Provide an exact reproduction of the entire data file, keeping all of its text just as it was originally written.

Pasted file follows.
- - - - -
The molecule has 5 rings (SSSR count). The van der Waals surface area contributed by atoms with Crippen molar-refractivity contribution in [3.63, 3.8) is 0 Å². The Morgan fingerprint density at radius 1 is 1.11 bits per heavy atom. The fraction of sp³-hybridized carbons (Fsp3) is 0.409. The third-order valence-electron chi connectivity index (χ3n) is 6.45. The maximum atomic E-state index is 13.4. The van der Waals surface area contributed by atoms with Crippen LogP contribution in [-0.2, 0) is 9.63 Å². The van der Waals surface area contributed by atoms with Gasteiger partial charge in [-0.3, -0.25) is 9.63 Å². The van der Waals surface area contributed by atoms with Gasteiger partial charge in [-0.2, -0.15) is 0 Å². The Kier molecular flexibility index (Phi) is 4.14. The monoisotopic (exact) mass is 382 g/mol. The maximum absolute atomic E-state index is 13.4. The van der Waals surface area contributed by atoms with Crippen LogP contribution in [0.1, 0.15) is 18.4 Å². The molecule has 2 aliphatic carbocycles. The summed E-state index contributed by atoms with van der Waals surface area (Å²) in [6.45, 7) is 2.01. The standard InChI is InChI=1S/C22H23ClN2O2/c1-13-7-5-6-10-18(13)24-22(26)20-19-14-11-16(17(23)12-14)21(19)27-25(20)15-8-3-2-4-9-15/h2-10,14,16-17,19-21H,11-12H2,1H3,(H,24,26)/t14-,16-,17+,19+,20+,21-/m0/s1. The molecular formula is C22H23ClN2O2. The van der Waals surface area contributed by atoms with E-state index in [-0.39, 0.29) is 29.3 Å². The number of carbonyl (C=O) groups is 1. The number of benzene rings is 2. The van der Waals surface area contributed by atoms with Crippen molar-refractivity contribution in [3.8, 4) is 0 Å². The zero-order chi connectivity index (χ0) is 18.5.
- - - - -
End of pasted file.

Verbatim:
The molecule has 5 rings (SSSR count). The van der Waals surface area contributed by atoms with Crippen molar-refractivity contribution in [3.63, 3.8) is 0 Å². The Morgan fingerprint density at radius 1 is 1.11 bits per heavy atom. The fraction of sp³-hybridized carbons (Fsp3) is 0.409. The third-order valence-electron chi connectivity index (χ3n) is 6.45. The maximum atomic E-state index is 13.4. The van der Waals surface area contributed by atoms with Crippen LogP contribution in [-0.2, 0) is 9.63 Å². The van der Waals surface area contributed by atoms with Gasteiger partial charge in [-0.3, -0.25) is 9.63 Å². The van der Waals surface area contributed by atoms with Gasteiger partial charge in [-0.2, -0.15) is 0 Å². The Kier molecular flexibility index (Phi) is 4.14. The monoisotopic (exact) mass is 382 g/mol. The maximum absolute atomic E-state index is 13.4. The van der Waals surface area contributed by atoms with Crippen LogP contribution in [0.1, 0.15) is 18.4 Å². The molecule has 2 aliphatic carbocycles. The summed E-state index contributed by atoms with van der Waals surface area (Å²) in [6.45, 7) is 2.01. The standard InChI is InChI=1S/C22H23ClN2O2/c1-13-7-5-6-10-18(13)24-22(26)20-19-14-11-16(17(23)12-14)21(19)27-25(20)15-8-3-2-4-9-15/h2-10,14,16-17,19-21H,11-12H2,1H3,(H,24,26)/t14-,16-,17+,19+,20+,21-/m0/s1. The molecular formula is C22H23ClN2O2. The van der Waals surface area contributed by atoms with E-state index in [-0.39, 0.29) is 29.3 Å². The number of carbonyl (C=O) groups is 1. The number of benzene rings is 2. The van der Waals surface area contributed by atoms with Crippen molar-refractivity contribution in [3.8, 4) is 0 Å². The zero-order chi connectivity index (χ0) is 18.5.